The gameplay, however, is the best the series has seen yet. The combat is fresh and exciting, with all kinds of new powers to play with. Like in 358/2 Days, your attacks are based on setting up a command deck, which has you picking and choosing from new spells and special attacks found and learned as you progress. All of these are upgradeable; you can level them up through use or you can meld them with other commands, creating even more powerful attacks. That alone would be enough to save the combat from being a button-mashing nightmare, but it doesn't stop there. You also have D-Links, which act almost like summon powers, except instead of calling in a character to help, you simply gain their powers for a short time. Using these in battle gives them new abilities and powers, and between this and the upgradeable attacks, you often feel as though there aren't enough enemies out there to fully upgrade and everything you have at your fingertips. Lastly, there are Shotlocks, a kind of projectile super attack that has you painting enemies with targets before letting loose an almost too-powerful barrage of long-range death. The combat in the other Kingdom Hearts games was always action-packed and often quite fun, but here it feels fully fleshed-out and the depth of options make charging past enemies rather than fighting them (as was prudent in some past games) a fool's errand. By the time I finished the game, I had put in the extra time to level up and learn almost all the attacks, D-Links, spells, etc. and it never felt like wasting time for completion's sake. If that isn't high praise for the combat, I'm not sure what is.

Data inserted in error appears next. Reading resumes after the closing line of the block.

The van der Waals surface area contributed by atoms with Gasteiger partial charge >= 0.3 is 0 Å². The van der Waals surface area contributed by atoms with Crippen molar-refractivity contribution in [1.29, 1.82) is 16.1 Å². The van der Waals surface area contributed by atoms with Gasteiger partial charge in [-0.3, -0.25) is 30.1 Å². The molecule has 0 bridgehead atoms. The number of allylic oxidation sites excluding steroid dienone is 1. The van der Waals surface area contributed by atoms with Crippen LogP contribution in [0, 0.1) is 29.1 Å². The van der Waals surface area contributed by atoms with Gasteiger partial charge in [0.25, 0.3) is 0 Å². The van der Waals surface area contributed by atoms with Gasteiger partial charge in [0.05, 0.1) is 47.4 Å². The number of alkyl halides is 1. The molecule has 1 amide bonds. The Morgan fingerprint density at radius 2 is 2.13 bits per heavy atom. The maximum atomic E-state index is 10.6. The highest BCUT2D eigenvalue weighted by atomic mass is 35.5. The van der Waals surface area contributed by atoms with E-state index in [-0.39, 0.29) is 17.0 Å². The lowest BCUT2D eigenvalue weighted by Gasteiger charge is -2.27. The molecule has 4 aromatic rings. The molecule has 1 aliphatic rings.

Birth By Sleep's gameplay successes don't stop there. This time around, the mini games and side quests are actually a lot of fun to work through. You'll need to compete in the Mirage Arena to access the game's best weapons and powers, and the path through it is as rewarding as the prizes you'll gain. Yep, the arena challenges from past games are still present, but you'll also enjoy an Elite Beat Agents-style rhythm game, Fruitball, an amalgam of dodge and volleyball, and Rumble Racing, an awkwardly controlled but very satisfying kart racer. These can all be played with friends, and your records can be mixed with others to unlock even greater rewards. This Kingdom Hearts entry finally nails what past ones have struggled with in the side quest and mini game department and, thankfully, the Gummi Ship is only mentioned in passing.
Less optional is the Command Board, a board game you'll need to play to effectively to help level up your attacks and commands. It works just like every board game you've ever played, roll the dice, move square-by-square and collect prizes, but by outfoxing your opponents, you can augment even the most useless of commands in the blink of an eye. That is a very base recap of how deep the Command Board gameplay actually is, but it is tough to explain and even harder to learn without some hands-on experience and experimentation. Some games on the Command Board can seem to drag on forever, but it's an interesting enough, and useful enough, idea to keep you going back to it.